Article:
But still, 38 men were sentenced to hang. On December 26th, 1862, the United States saw its greatest mass execution when the men were hung together on a custom made scaffold.

One poor fellow, possibly more, was hung by mistake. Later on, two of the leaders of the rebellion were captured in an illegal raid in Canada. They were drugged, smuggled across the border and hung in Fort Snelling in 1865.

Fort Snelling was located by the ancient Dakota town that was now known as Mendota. After the war, the remaining Natives were rounded up. Men, women, and children. Everyone of Native blood. They were herded onto sacred Pike Island, the Dakota center of the universe, and they were held in deplorable conditions.

George’s family was among those who were incarcerated. Hundreds died of disease and starvation.

The war, as all wars do, ended. The Government passed laws forbidding any Dakota, under penalty of death, from remaining in Minnesota. There was one exception; Dakota who had remained neutral in the war or who had helped the whites were allowed to stay in a very limited space in ancient M’dote, or Mendota. Other Dakota secretly returned as well; though this was a very bold move.

Why?

Ever heard the saying “he’s off the reservation?” It means someone doing something crazy.

I learned that in the 1860’s to the 1890’s that Natives could legally be killed and scalped if caught “off the reservation.”

For a handful of gold, some poor person’s life. The thought makes me want to vomit.

This. This was the poisonous aftermath of the 1862 War, that eventually led to the massacre at Wounded Knee; a shame and blot upon the US Army’s colors.

George and his family tried to keep their heads down in an apartheid-type existence, they were marked forever as “redskins” and undesirables. Oh, they did laugh and love, but they always knew that the larger society saw them as worthless. George and his wife Josephine had about ten kids, one of the last ones was named Odelia. She was born when he was nearly fifty, a real late-comer.

Of course, I wasn’t there, but I get the idea that Odelia, who preferred the name Matilda, was a bit of a handful. At some point she was sent to a special Indian school, where they taught her that her background was shameful. That everything she knew was tainted. That her beliefs, her family’s customs, were savage and uncivilized. That her Native blood was a curse, to be obfuscated and lied about, denied, by any means necessary.

She returned to Mendota from the school, and she had a brand new plan.

Matilda was tired of being spat upon, treated like shit over an accident of birth. She caught the eye of a fresh veteran of the War with Spain, a fellow named Merton. They married, and in the meanwhile the old warrior George, son of Francois, breathed his last in 1907.

When he died, Matilda decided she needed a change. When her new son was born, she decided that there was no way she wanted him on the Indian Census. You see, there used to be a separate census for the Natives, and they were called “IN” or “MB” (Mixed Blood) or worse, “Half-Breeds” on official government documents.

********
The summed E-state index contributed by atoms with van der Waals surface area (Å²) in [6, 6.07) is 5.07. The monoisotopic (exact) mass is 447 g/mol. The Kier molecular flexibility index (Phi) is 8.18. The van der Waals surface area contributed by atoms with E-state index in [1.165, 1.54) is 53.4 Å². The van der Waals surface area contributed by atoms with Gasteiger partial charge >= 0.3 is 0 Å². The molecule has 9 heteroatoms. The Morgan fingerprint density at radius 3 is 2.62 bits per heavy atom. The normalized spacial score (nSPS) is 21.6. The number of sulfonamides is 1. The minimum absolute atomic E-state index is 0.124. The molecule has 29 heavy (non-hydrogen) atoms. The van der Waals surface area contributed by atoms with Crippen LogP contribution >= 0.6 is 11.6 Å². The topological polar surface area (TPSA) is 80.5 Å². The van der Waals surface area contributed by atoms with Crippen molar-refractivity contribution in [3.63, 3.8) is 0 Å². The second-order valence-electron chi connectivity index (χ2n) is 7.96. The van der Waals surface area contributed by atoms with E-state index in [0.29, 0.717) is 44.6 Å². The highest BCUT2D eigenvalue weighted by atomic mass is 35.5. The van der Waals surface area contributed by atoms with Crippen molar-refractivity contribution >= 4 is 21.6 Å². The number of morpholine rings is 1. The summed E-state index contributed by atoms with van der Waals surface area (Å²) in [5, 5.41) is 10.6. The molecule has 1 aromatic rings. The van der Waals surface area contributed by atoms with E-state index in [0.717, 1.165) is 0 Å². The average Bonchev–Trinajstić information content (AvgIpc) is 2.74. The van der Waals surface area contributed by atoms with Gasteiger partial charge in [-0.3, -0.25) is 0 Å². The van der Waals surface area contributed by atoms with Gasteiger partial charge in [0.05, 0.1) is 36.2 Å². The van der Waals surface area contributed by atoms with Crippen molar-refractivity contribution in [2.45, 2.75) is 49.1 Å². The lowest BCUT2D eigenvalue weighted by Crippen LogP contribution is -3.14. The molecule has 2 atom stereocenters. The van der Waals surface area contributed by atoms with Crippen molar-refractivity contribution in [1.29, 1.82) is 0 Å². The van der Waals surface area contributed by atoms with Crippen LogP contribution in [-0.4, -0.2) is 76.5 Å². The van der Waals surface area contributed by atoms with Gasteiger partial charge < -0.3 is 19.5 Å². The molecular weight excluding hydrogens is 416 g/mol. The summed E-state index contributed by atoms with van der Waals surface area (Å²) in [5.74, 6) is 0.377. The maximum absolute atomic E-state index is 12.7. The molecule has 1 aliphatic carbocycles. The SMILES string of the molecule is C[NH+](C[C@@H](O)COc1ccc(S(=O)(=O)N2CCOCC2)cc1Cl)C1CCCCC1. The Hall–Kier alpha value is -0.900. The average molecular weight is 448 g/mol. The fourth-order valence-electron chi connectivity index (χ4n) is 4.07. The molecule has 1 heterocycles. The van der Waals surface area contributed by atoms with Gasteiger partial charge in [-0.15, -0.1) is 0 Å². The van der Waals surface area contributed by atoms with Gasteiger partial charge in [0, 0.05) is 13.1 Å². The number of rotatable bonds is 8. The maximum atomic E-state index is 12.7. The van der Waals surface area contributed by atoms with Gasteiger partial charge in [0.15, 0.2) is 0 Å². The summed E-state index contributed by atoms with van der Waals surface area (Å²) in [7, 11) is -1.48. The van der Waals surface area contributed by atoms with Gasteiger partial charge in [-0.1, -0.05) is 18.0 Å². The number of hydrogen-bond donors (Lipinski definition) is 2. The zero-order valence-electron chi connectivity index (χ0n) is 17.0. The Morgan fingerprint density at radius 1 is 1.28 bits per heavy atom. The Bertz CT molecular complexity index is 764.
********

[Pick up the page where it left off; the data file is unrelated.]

If these racist terms were used on dry government forms, then what did “Matilda” hear from day to day?

I can imagine, and it wasn’t good.

The young mixed-race couple ran like hell, and for the rest of her life Odelia was ashamed of her past.

It was a hell of a note for the child of fierce warriors and leaders.

“Matilda” ended up being the mother of warriors herself; Wabasha and George would have been proud.

Her children smashed teeth from the mouths of dead Japanese; they faced Banzai charges with numb hands and a smoking Garand. One son fought the Chinese; never to return. His family, the elderly Matilda included, was riven by grief. More faced “Victor Charles,” they watched as naval gunfire pounded the hostile hills. Other sons faced the Jihadis, the nameless enemy that crept at night. The placers of bombs, the killers of kids. The sons of Matilda followed the warpath, the tradition, to this present day.

And it all started with a fur trapper and his Native bride.

This brief missive just skims the tale, and every word is true.

It is but one facet of the tale of a remarkable people called the Mendota; a community that despite everything still survives.

I wonder if I should write this. I found the story by accident; it sucked me in like quicksand.

Remarkable.

6 thoughts on “A Rough Story

  1. Jason you have to write this. Maybe not now, but someday you must honour your ancestors and tell their story, and honour their truth.

    Thank you for sharing this snippet with us, it’s a truly remarkable and moving story ❤️

    Like

  2. I worked for a year at the Lake Roosevelt National Recreation Area in Washington state, specifically at Fort Spokane. At the time, it was the only us government owned museum dedicated to the history of the Native American Boarding Schools. It started as a Calvary fort during the wars, and in late 1800s they changed it to a boarding school. It was like you described, children were basically kidnapped and made to erase their history. It was fascinating having learned about all this, and sad about how so many visitors didn’t know the history of such places. Even worse when visitors would argue that schools such as this were good for the children…. It was a terribly dark period in American history, and I’m honored that we live in a country were our dark deeds can be spoken of. Gotta learn from the past, I hope.
    Fascinating area, great museum. Thanks National Park Service!

    Like

  3. Not a great believer in destiny and so forth but it feels like this story has called to you from across the void of time. And it appears you have the story outline.

    Like